50 and Game's relationship got off to a rocky start almost immediately when a freestyle surfaced at the beginning of last year featuring Game and Joe Budden. Game and Budden didn't actually record their verses together, but Budden was accused by the G-Unit of taking subliminal shots at 50, Buck and Lloyd Banks. A lyrical beef between Budden and the G-Unit ensued (see [article id="1485621"]"Mixtape Mondays: Mick Boogie, David Banner, Joe Budden, Game"[/article]).

In the coming months, Game would adopt many of 50's beefs, including quarrels with Murder Inc. and the Silver Back Guerilla crew's Bang Em Smurf and Domination. Game was even featured on several mixtape records with the G-Unit crew. The machine seemed to be rolling with no problem.

"When we all in the studio, man, it's just crazy creativity," Game said last spring. "I'll use the LOX to kind of explain it, because when you got Jada, you got [Styles], you got Sheek, all these are MCs and they are all street, bringing something different to the table. Then when they jell you never have a problem, you never catch writer's block, you feed off one another. So that's what we try to do when we in there, and it's usually 50 that's the more creative 'cause he's real melody-driven, so it's usually him coming up with the song format.

"Then after that it's just me, Banks and Buck that take it. Now that [Tony] Yayo's home," Game continued (see [article id="1487420"]"G-Unit's Tony Yayo Finally Out Of Prison"[/article]), "it just adds more base to a foundation that's already in its mold. It's crazy, man, the creativity, it's easy. We're knocking out three songs in a matter of an hour and a half. "

As early as this past summer, though, rumors about small instances of tension started spreading. 50 has confirmed in magazines and on radio that he vetoed Game appearing on the Diplomats' Jimmy Jones' solo debut, On My Way to Church, and thought Game appearing in the video for Jones' first single, the "Certified Gangsta" remix, was a mistake. According to 50, the public's first look at Game in a music video should have been in "How We Do."

As Game's popularity started growing in anticipation of his LP, more grumbling in the camp started to leak out, with sources attributing the gripes to everything from jealousy to Game's failure to follow orders from the G-Unit captain. Everyone affiliated with the G-Unit publicly denied the friction. Behind closed doors, however, tensions were obviously brewing, and only this year did Game go public, saying that he and 50 do butt heads once in a while and that they even had a shoving match (50 denies any physical altercation with Game).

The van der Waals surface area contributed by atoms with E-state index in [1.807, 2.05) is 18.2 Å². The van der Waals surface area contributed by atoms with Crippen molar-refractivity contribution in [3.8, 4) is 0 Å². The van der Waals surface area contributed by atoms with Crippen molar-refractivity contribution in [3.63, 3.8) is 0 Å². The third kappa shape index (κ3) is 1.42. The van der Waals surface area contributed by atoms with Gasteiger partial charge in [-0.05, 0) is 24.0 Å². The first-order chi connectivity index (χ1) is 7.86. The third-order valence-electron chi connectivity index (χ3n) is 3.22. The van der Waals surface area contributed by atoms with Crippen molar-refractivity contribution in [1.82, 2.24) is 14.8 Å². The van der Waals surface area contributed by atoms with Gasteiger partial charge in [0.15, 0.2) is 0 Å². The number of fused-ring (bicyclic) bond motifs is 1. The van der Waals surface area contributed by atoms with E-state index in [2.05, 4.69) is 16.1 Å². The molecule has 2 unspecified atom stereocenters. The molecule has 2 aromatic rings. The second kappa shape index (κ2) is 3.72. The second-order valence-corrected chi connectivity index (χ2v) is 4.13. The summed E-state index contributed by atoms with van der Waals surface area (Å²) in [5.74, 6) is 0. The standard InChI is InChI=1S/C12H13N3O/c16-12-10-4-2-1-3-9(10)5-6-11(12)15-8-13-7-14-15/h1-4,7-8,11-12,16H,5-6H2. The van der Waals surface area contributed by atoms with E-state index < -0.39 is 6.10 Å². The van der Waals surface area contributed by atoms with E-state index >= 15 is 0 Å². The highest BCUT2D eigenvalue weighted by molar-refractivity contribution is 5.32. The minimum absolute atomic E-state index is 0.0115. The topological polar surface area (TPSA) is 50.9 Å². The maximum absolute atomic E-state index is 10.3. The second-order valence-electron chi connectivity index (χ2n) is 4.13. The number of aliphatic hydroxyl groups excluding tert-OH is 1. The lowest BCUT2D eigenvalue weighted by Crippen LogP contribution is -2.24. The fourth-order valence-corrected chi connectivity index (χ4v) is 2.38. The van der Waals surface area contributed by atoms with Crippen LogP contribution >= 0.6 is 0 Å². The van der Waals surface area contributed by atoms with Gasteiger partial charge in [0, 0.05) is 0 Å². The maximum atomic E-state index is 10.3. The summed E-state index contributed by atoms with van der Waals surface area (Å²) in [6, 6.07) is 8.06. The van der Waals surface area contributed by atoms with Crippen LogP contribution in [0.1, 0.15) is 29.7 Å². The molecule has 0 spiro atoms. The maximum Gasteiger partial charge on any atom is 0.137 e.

Game and 50 were able to hold things together, even joining forces to perform on "TRL" in January. Well, there is no more fronting. Game has been banished from the G-Unit permanently, and 50's sentiments of disdain for Game have been seconded by Olivia, Lloyd Banks, Tony Yayo and even Young Buck.

Game said Monday on Hot 97 that Buck was the only G-Unit member he was 100 percent cool with, but while Game was giving shout-outs to the Mayor of Cashville, Buck Marley was dissing Game on Power 105.1, saying, "Game is pretty much just a rapper. ... He's not what he says he is. ... He's one of them dudes that throws his bricks and hides his hands."

Later that night, 50, Banks, Olivia and Yayo appeared on Hot 97 with more sour words for Game.

"He went overseas, he heard the people screaming 'Game' and he bugged out on us," 50 fumed to Funkmaster Flex. "I think he has a problem with my position. I think he'd like to be 50 Cent, the head of the situation."

A shooting incident at Hot 97 would later interrupt Flex's show. Listeners could hear a voice in the studio away from the mic, asking, "What happened?" Another voice answered, "They shooting." Then another voice said, "Let's go. My n---as. My n---as!" Someone was gracious enough to say "Flex, sorry about that" as 50 and company were being whisked away.

Game was unable to be reached Tuesday (March 1), but sources close to the investigation said that on Monday night the Compton MC and some of his own crew went to Hot 97 while 50 and company were still on-air. Game and his people were not allowed in the building and, as police tell it, got into a confrontation with a group of men who were leaving Hot 97. A 24-year-old man police identified as Kevin Reed, from Game's hometown of Compton, California, was shot in the left leg and rushed to the hospital. Police said the man was not with 50's entourage. No suspects have been named, and no arrests have been made.

For more on 50 Cent, check out the feature "All Eyes On 50 Cent: The Sequel."